Flashing firmware is a bitch, trust me I know, I've implemented such systems in embedded products that I've designed. We use TI DSP's with codespace in on-chip flash memory, to do a firmware upgrade a user navigates to a .bin file on a flash drive inserted into the instrument and selects it, then the fun begins... I copy the file to off-chip flash memory (dataflash), set an "upgrade" flag in dataflash, reboot the processor, on startup the firmware looks for the upgrade flag in dataflash, upon finding it it copies the TI FlashAPI and my own functions into RAM, begins executing from RAM, calls the flash erase API function to erase the on-chip flash memory, then reads blocks of the firmware image that I put in dataflash and programs each one to the processor using another API call, then I remove the upgrade flag from dataflash, add another "1st start" flag, reset the processor, perform migration tasks, reset the CPU again..
Deathclock
1.6 / 5 (7) Aug 02, 2012
cont'd

If anything goes wrong during any of that process you will "brick" the instrument... it's just the nature of the thing, you are erasing the firmware, so if you erase the firmware and then don't write the new firmware, or write corrupted firmware, as soon as the processor restarts it will hang (it will likely hit an illegal instruction trap eventually, after doing random shit for some time), and that's that, no recovering from that without hooking it up to a programming/debugging interface (JTAG) and flashing it again using special hardware and software that no one has.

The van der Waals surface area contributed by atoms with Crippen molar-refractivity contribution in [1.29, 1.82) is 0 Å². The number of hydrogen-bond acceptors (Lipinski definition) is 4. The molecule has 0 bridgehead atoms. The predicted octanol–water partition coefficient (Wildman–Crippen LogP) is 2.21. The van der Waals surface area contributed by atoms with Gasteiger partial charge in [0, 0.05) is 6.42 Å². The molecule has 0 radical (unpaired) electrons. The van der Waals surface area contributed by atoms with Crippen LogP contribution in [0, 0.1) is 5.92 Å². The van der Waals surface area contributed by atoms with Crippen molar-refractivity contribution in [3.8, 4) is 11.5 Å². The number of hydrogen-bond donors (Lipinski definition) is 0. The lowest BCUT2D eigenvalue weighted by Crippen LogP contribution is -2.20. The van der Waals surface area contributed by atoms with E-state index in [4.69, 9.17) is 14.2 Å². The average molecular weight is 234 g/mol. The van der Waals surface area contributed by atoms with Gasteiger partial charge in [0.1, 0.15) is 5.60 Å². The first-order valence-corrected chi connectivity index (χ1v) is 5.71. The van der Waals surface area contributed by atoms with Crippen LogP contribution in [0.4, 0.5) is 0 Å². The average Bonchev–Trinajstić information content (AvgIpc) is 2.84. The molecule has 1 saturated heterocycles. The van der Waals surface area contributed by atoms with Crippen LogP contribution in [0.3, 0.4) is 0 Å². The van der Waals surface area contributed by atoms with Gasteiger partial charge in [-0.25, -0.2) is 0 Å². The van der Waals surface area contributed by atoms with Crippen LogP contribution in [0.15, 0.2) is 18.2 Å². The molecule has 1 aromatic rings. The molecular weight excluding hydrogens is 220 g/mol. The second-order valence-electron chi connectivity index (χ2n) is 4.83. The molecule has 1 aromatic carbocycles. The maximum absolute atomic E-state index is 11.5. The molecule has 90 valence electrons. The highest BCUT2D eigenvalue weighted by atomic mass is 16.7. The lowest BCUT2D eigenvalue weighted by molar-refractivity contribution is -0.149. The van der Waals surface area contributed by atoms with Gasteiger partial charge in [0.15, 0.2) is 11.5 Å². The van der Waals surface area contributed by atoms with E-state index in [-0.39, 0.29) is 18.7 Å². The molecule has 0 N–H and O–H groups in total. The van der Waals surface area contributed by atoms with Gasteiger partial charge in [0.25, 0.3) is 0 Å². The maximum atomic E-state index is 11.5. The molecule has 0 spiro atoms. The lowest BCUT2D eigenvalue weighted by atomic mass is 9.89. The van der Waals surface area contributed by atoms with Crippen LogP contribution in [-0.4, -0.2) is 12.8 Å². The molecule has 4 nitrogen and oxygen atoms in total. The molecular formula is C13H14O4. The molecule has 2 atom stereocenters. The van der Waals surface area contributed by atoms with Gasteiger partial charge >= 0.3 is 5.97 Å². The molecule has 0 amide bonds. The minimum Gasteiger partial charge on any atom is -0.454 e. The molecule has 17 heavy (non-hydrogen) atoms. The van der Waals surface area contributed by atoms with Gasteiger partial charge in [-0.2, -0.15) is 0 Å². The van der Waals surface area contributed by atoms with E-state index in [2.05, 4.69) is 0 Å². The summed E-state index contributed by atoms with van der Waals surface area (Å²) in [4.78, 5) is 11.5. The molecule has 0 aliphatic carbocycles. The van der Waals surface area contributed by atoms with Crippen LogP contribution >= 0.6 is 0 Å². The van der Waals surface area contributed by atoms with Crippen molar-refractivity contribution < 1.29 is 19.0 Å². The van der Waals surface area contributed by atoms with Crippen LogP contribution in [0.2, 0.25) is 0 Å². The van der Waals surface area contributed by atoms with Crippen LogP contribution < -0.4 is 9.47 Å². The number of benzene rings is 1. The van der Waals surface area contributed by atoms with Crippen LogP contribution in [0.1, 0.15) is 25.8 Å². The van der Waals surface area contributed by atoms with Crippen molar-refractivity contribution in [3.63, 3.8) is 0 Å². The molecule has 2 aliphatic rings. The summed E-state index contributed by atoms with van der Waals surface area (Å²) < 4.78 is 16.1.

Deathclock
1.6 / 5 (7) Aug 02, 2012
There are various methods you can use to make this safer, like using a multi-step boot loader where the first step is less likely to ever need to be changed, but at the end of the day some code has to start the process, and if you need to change that code there will always be a potential to hose the entire system.
Foolish1
3 / 5 (2) Aug 02, 2012
This rediscovery of the obvious should not be news. Actual BIOS viruses have existed for ages. People have known about this for decades.

The solution is to enable write protect in bios so underlying OS is not able to change it. Most of our systems offer this option.

Any capability embedded deliberatly in hardware has the same properties as a discovered vulnerability. Using the capability degrades it.
evropej
1 / 5 (3) Aug 02, 2012
They need to start writing a different type of antivirus software, the kind which puts people in electric chairs for writing them. Until then, they will spread to everything like a wild fire.

Another more practical short term solution is for a vendor of the firmware to check bit for bit the contents of the installed firmware via the web application. This way, no alterations can be hidden.

PhotonX
not rated yet Aug 02, 2012
It's been a long time for me, too, so this is all I will say. I seem to remember having to set a motherboard jumper before I could reflash my BIOS.